“Those moments…they stare back at you. You don’t remember them; they remember you.”
The past is a painful thing for all these characters. They’re very different people, but what ties them together is the fact that they’re still haunted in some way by history, that the decisions they made prior to this case still affect them in the present. They’re each attempting to hold onto some kind of life raft in order to push through the mud, but only moving forward is impossible in their cases because shit stays with them; it propels them backwards and sideways as well. As Ray tells Frank about being poor: “Nah, that shit never leaves you.”
Throughout this episode, we see various examples of the past catching up to someone. Paul, for example, is hounded by reporters this week about his history with Black Mountain in the military. Ray gives his father’s badge to his son and goes on about being remembered. Ani wanted to leave the manipulation of her sex behind last week when she was asked to make a move on Ray, but this week, she ends up being suspended for her prior relationships and gambling debts. “This wouldn’t happen to a man,” she accuses. In addition, she’s the one responsible for the quote above, referring to memories about her mother as she’s talking to her sister. Those memories bubble to the surface after she questions Betty Chessani, who reveals that her own mother committed suicide a while back. Connections are being found all over the place, and not just through the case.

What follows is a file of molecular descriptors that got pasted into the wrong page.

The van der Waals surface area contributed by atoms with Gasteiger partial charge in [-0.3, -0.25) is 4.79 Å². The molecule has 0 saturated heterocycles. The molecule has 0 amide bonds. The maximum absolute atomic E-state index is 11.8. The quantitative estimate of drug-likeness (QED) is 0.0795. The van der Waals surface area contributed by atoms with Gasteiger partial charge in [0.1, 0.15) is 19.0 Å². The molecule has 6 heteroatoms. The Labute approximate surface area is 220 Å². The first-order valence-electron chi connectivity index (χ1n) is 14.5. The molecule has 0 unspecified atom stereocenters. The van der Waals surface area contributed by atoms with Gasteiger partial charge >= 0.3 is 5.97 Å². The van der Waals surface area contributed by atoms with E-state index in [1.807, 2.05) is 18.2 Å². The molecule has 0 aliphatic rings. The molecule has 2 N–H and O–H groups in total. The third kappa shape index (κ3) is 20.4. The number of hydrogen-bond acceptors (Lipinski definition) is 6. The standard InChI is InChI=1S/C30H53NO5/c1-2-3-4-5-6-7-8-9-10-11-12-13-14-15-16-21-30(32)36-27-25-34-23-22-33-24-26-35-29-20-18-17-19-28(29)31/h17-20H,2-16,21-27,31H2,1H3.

Eventually, this all leads into the very well staged shootout at the end, one whose intensity is reminiscent of the show’s famous final sequence in “Who Goes there” (although this one doesn’t even come close to the brilliance of that projects scene). Aside from the three main characters showcasing their collective incompetence and getting literally every other cop there killed, there’s also a really telling observation to make at the end. Whereas Ani and Ray are stunned and exhausted after the shootout, Paul looks like he’s been in a situation like this before. And well, he has. He was in the military, after all, and this is a case where his past both catches up to him and helps him push through. In the end, sometimes your worst self is your best self.
-I really like the scene between Ray and Paul in the car. This season really is getting some great scenes through its car conversations, a la season one.
-Avocado trees aren’t bearing fruit, just like Frank! Get it?!
-Interesting to look at different views on kids in this episode. Paul sees Em’s pregnancy as a way for him to move forward, as a way for him to hold onto something. Frank talks about how he doesn’t want to adopt because with his own kids, at least it’s his own sins.
-I watched Mean Girls right before this. Such a weird Rachel McAdams transition.
-Feel free to check out contributor Maria Ramos’s excellent piece analyzing the detective/noir tropes and expectations of the series so far:
Photo credit: HBO, True Detective